jaganath wrote:It seems to me there is a somewhat law of diminishing returns going with ever-bigger fans; because most retail heatsinks are not sized for fans bigger than 120mm, sure you get more airflow from a big fan but it's not precision airflow so a lot of it will flow uselessly past the heatsink fins in the free field.
I think the "diminishing" applies only as long as you are using the traditional ATX case and air cooling. I believe that if you use some heat pumping to spread the heat to wider area and possibly not make the big fan blow through the case at all, the limits for reasonable size of the fan are lot higher.

For example, you could put a heavily undervolted medium-sized fan (like 172-175mm one used in server racks) sideways to the front of the case and have it blow fresh air through heat exchanger and straight out from the other side. Or something.

"Heat exchanger" here refers to heat sink, radiator or some other means of getting the pumped heat transfer to air.

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Post by jaganath » Thu Mar 01, 2007 9:01 am

I think the "diminishing" applies only as long as you are using the traditional ATX case and air cooling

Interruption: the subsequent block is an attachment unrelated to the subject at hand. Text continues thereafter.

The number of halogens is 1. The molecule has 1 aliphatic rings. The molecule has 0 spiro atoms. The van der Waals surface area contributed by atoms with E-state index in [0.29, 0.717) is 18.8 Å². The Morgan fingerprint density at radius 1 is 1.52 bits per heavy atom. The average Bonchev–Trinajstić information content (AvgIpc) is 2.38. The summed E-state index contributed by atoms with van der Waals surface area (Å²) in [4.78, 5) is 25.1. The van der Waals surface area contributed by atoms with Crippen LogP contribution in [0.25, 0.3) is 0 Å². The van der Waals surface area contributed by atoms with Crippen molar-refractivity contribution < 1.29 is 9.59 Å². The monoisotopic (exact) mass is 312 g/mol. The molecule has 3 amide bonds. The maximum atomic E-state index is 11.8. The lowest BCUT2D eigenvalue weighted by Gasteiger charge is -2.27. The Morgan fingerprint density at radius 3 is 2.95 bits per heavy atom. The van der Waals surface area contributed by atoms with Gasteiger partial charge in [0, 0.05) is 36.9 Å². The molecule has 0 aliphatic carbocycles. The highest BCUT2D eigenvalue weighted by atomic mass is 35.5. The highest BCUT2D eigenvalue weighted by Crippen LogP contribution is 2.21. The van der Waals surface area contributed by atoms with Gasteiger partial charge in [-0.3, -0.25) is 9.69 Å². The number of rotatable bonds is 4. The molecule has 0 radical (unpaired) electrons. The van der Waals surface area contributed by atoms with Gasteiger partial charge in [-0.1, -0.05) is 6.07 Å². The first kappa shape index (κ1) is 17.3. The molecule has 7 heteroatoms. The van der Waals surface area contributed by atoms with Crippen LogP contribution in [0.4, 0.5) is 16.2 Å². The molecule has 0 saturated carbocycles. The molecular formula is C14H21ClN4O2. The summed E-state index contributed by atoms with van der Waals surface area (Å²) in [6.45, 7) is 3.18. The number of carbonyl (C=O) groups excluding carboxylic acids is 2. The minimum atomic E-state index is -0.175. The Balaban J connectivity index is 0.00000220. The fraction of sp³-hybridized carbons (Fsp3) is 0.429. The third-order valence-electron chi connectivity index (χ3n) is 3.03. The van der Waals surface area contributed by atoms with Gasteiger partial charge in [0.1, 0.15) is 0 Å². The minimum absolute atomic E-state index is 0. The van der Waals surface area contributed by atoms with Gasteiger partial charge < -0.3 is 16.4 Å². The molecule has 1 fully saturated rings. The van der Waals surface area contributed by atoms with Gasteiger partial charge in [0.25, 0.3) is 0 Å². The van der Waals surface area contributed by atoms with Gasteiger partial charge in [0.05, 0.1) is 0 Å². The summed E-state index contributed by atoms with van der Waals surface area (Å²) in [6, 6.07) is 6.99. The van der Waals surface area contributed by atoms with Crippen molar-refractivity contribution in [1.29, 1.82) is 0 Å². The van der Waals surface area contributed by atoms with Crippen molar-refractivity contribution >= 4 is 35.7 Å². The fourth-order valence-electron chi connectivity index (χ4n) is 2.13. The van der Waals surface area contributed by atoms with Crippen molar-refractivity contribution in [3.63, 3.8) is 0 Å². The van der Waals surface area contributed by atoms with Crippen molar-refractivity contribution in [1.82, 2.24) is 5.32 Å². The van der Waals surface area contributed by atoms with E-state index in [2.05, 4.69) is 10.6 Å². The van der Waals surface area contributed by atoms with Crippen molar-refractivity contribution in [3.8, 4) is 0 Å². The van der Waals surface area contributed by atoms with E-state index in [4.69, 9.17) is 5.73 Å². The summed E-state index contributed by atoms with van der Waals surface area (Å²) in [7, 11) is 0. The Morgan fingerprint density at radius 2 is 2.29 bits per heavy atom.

Which is what 99% of people use. Don't get me wrong, I respect the aerodynamic efficiency of big fans but I don't think we should go down a path where fans get bigger and bigger; it's just not necessary with today's cool components (except for GPU's, where the form factor precludes using axial fans).

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Post by zds » Thu Mar 01, 2007 12:58 pm

jaganath wrote:Don't get me wrong, I respect the aerodynamic efficiency of big fans but I don't think we should go down a path where fans get bigger and bigger
Yeah, I didn't mean it as a general solution for everyone.. It was just a comment on the physics of the fans. The reason I'm into them is more to do with my desire to try out things and build a bit unconventional systems. I think regular 120mm ones are plenty enough for the regular desktop computer systems.

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Post by Felger Carbon » Thu Mar 01, 2007 5:45 pm

Iateronmly wrote:I've read many of the discussions here about the 220mm fans and 200mm to go along with my own experiences so far. I don't recall Felger Carbon ever saying they're a must have, I definately don't. But in my experience so far, they're very viable and worth looking into. If you can fit them, they're definately worth looking at.
Most SPCR types would kill :twisted: for a fan that pushes the same CFM as a Yate Loon 120mm but is more than 10dBA quieter. The 13-blade 220mm fan is that quieter fan. It's cheaply available - $35 including Xclio 3060 case at Newegg - and only needs five modifications to produce a case that's far quieter than, for instance, a Solo: